A clear sense of purpose will help you to define the scope of your essay. In other words, how broad or narrow should a topic be? Cast the net too wide and you will struggle to deal with the key issues in sufficient depth; cast it too narrowly and you will not attract sufficient readership to merit publication. That said, topics can be fairly specialised, as long as they are presented with appropriate background and attention to different positions on the topic.
To succeed, a good review essay needs a clear structure, but there is no single best way to do this. Each of the purposes identified above demands a different structure. A good review is organised around themes and not individual publications (unless it is an extended book review). Review essays that demand attention are those that build on an authoritative review of the existing literature to present a new argument. In other words, they add value beyond a summary of the literature. You as an author need not be utterly neutral, but you should be sure to do justice to the different approaches to the topic at hand. An article that dismisses one or more current approaches to a problem or issue in a sentence or two and concentrates on a single approach is less valuable to the reader than one that gives reasonable attention to a wide range of alternatives, even if the author ultimately draws the conclusion that one alternative is the most promising, and gives more weight to that approach.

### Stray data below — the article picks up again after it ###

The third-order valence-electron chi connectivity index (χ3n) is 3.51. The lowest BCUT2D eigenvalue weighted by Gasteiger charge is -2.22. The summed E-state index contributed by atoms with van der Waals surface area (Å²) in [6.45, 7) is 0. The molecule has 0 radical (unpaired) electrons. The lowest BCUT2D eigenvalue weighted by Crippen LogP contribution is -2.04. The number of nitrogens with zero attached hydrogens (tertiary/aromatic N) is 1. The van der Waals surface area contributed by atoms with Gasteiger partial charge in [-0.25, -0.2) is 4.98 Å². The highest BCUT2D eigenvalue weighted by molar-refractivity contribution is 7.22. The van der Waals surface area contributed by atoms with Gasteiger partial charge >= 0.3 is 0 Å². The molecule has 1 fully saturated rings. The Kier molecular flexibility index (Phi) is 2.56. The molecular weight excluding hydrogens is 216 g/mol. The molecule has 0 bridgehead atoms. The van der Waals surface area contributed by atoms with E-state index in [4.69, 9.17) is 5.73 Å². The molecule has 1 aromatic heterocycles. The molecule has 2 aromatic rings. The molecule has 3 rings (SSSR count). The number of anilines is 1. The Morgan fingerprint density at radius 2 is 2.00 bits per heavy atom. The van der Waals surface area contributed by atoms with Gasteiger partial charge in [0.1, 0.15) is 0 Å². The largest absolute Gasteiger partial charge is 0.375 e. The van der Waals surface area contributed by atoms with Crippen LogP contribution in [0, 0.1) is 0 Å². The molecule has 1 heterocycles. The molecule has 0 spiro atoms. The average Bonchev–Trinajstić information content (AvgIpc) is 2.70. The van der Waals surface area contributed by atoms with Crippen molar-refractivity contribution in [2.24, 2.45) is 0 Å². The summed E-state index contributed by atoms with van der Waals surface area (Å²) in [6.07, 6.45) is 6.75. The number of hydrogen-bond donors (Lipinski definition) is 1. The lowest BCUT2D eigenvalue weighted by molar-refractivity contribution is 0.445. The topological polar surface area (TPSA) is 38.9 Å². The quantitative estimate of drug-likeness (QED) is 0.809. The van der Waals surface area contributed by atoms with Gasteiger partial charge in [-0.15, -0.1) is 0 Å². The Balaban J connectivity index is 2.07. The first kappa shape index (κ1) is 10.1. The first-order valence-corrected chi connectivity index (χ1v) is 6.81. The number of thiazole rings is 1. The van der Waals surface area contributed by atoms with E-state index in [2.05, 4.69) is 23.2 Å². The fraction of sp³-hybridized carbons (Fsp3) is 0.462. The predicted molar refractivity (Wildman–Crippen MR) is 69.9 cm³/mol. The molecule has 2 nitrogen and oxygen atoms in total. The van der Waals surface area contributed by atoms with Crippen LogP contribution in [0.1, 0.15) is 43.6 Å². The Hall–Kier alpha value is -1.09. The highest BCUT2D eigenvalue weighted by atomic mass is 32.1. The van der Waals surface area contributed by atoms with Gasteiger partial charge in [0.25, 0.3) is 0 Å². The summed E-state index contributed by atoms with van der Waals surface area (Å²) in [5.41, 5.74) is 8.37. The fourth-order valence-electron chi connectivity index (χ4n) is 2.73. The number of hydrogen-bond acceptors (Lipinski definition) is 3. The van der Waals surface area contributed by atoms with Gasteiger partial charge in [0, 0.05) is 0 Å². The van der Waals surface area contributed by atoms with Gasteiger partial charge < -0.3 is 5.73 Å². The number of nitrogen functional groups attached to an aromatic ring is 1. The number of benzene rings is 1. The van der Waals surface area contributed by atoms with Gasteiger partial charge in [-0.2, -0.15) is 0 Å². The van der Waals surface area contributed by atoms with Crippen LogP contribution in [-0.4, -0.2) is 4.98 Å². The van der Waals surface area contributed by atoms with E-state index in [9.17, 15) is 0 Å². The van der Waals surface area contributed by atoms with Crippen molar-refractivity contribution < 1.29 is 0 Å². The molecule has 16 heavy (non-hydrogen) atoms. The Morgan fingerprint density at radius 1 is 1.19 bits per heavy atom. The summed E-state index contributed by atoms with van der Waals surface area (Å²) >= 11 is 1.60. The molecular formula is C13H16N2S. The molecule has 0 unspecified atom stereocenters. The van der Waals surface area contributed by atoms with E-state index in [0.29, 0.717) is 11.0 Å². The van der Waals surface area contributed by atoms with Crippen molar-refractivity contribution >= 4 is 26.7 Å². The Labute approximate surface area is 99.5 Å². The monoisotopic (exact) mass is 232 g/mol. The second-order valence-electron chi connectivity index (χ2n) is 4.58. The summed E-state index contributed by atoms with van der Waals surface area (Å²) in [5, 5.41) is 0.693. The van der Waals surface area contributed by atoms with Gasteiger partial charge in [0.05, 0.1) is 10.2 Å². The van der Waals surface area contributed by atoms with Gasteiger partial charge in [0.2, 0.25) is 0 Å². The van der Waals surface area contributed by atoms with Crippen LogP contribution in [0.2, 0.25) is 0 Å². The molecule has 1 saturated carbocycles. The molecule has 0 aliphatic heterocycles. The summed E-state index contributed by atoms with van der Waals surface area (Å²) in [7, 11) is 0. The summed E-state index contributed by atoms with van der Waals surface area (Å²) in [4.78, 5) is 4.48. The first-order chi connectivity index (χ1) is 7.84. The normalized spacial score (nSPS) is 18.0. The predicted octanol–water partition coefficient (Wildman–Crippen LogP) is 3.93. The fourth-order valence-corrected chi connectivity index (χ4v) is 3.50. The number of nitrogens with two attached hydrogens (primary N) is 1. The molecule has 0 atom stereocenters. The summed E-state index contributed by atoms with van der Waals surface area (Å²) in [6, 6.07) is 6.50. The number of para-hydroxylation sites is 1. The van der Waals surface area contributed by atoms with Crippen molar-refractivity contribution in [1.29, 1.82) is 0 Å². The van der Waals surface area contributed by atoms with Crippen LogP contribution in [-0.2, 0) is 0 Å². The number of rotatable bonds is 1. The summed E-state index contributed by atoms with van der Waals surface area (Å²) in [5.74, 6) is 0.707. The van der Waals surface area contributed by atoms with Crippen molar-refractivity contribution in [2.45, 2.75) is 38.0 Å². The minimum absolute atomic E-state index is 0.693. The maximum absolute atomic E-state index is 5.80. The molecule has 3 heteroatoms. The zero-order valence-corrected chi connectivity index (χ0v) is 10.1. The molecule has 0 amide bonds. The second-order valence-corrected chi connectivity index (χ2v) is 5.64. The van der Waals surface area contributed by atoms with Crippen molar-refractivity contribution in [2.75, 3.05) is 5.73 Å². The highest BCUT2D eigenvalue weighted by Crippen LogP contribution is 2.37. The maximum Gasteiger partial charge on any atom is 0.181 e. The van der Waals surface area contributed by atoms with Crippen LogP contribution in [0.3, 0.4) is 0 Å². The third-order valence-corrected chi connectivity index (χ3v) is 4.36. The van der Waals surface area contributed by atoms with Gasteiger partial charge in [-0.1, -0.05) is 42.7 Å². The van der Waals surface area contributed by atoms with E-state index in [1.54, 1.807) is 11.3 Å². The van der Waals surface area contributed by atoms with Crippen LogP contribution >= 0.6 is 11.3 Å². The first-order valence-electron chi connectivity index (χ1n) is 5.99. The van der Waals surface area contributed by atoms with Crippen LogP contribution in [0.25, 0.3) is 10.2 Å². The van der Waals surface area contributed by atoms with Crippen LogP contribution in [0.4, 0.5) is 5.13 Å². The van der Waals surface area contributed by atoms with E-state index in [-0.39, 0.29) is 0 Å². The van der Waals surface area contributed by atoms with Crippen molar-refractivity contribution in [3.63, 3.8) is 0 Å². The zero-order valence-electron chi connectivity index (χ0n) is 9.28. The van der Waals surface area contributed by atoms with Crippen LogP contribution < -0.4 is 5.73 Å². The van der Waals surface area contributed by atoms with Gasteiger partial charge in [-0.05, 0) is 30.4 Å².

For the reader, the purpose of a review essay is to survey a particular issue, gain understanding and identify the key authors and outputs to pursue if they want to find out more. Thus, the bibliography is a critical component of any review essay and also a measure of how comprehensive and up-to-date it is. How wide-ranging should the bibliography be? Here, it is safe to say that more is better. The more you can include, the easier it will be for your reader to enter the debate or to figure out where to go next.
A review essay is a good route for both new and more established researchers: a successful review essay can be widely cited, often more so than a research article, and will get you associated with your area of research specialisation. However, knowing the literature is the start of the process, not the end.
[N.B.: This is a revised version of a contribution originally co-written with Rochelle Lieber (University of New Hampshire).]
Publishing is a crucial, but sometimes daunting and unexplained, part of academic life. All academic geographers are supposed to do it, but there are few formal guidelines about how best it should be done. Many of us discover how to publish by trial and error or through the mentoring and support of colleagues. Publishing and academic landscapes also change, presenting new challenges to established academics. The publishing and getting read guides have four main aims: to provide clear, practical and constructive advice about how to publish research in a wide range of forms; to encourage you to think strategically about your publication profile and plans; to set out some of the opportunities and responsibilities you have as an author; and to support you in getting your published research read.
By Alison Blunt
By Helen Jarvis
by Kevin Ward, Jo Bullard & Dave Featherstone